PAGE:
WILLIAMSPORT -- On Monday afternoon, President Trump addressed a CBS 60 Minutes/Washington Post report that is highly critical of Congressman Tom Marino.
The president said he will be determining if that report about opioid oversight will impact his choice to make Marino the national drug czar.
That report revealed the Republican congressman from Lycoming County sponsored a bill that may have made the opioid epidemic worse. Marino's bill limits the way the nation's drug enforcement agency, or DEA, can stop large shipments of opiates.
Many constituents in Tom Marino's district--which includes a big part of our area--want answers. Staffers at his Washington office said the phones were ringing off the hook after the report aired on 60 Minutes.
Rep. Marino was one of the first Republicans to back Donald Trump in the 2016 election, so after the Washington Post/CBS story criticized him for sponsoring that narcotics bill, Newswatch 16 went out to try to find Congressman Marino to get his response.
As we walked to the home office of Congressman Tom Marino in Williamsport, so did Michael Briel of Williamsport. He saw the news report claiming that a bill cosponsored by Marino last year made it easier to get painkillers, namely, opiates.
"I was pissed," said Briel. "I know people who are involved with it. I know people who died, and it upsets me."
Briel came to Marino's office to talk about the bill that may have contributed to the deadly opioid epidemic that's led to countless deaths, including here in the 10th Congressional District.
"They're making a killing, and people are dying. People are dying. It's not right," Briel added.
Marino was nowhere to be found.
A 60 Minutes and Washington Post investigation found that the four-term congressman is partially responsible for what a former DEA agent claims stripped the agency of its ability to stop suspicious shipments of prescription drugs, opiates that in many cases, wound up on the streets.
The questions over that bill have come fast. It passed without objection from any lawmakers and was signed into law by President Obama.
The report was scathing for Marino, a former prosecutor and current nominee for U.S. drug czar.
Now after the critical news report, Governor Tom Wolf says he doubts Marino can serve as drug czar, and President Trump wants to speak with Marino about the report.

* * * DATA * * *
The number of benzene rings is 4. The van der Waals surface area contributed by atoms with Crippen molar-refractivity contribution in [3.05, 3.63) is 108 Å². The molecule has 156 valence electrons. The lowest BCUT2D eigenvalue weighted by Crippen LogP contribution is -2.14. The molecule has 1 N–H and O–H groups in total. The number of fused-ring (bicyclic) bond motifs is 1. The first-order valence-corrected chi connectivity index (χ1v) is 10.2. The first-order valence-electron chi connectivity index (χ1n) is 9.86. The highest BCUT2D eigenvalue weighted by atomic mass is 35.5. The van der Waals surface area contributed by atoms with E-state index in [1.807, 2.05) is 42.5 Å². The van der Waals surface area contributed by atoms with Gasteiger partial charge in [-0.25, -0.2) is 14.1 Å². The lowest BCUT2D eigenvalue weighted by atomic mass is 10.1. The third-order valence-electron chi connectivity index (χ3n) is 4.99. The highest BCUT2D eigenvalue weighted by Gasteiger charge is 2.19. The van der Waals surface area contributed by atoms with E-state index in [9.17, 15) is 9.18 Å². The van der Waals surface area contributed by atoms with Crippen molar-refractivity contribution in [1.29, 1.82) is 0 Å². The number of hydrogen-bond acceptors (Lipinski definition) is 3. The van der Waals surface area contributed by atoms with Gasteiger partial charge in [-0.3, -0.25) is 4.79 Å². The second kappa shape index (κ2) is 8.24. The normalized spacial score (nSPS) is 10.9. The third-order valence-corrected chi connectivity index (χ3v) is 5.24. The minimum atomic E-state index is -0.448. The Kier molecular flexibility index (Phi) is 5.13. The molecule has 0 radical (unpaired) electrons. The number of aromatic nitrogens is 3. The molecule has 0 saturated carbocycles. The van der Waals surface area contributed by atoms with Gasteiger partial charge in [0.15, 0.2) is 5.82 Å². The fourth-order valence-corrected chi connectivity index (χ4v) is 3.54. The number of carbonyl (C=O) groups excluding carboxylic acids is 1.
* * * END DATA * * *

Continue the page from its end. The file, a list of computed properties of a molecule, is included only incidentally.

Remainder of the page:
Trump said his administration will be looking closely at Marino's bill and how it came to be, suggesting it could change his mind on Marino's nomination.
"Well, he's a good man. I have not spoken to him, but I will speak to him, and I'll make that determination. And if I think it's one percent negative to what we want to do, I will make a change," President Trump said.
At his office in Williamsport, Lycoming County Coroner Chuck Kiessling came to Marino's defense. Kiessling has been on the forefront of fighting the deadly opioid epidemic and believes the fourth term congressman only meant to help people who need access to medicine. He also believes Marino would make a good drug czar.
"He's seen all aspects of the prosecution side of drug cases, knows what's going on in the community. I think he is very well qualified for that position." Kiessling said.
As for Michael Briel, he left Marino's office without answers. We couldn't find Marino either, not at his office, his home, or by calling his phone.
"I want to talk to him about it. He grew up around the corner from me. He was DA here. He should know better than this."
Briel doesn't plan to give up.
"I think we have to talk to Tom and find out why he sponsored this bill. If it's about money and power, vote him out. Friend or not, I don't care. It's not right."
The report said the drug industry spent more than $100 million lobbying Congress for the bill and that Marino got almost $100,000 for his campaign.
Marino's Washington office told us Monday the congressman was home in his district, but his local office told us Marino was in Washington. Where he actually was remains unclear.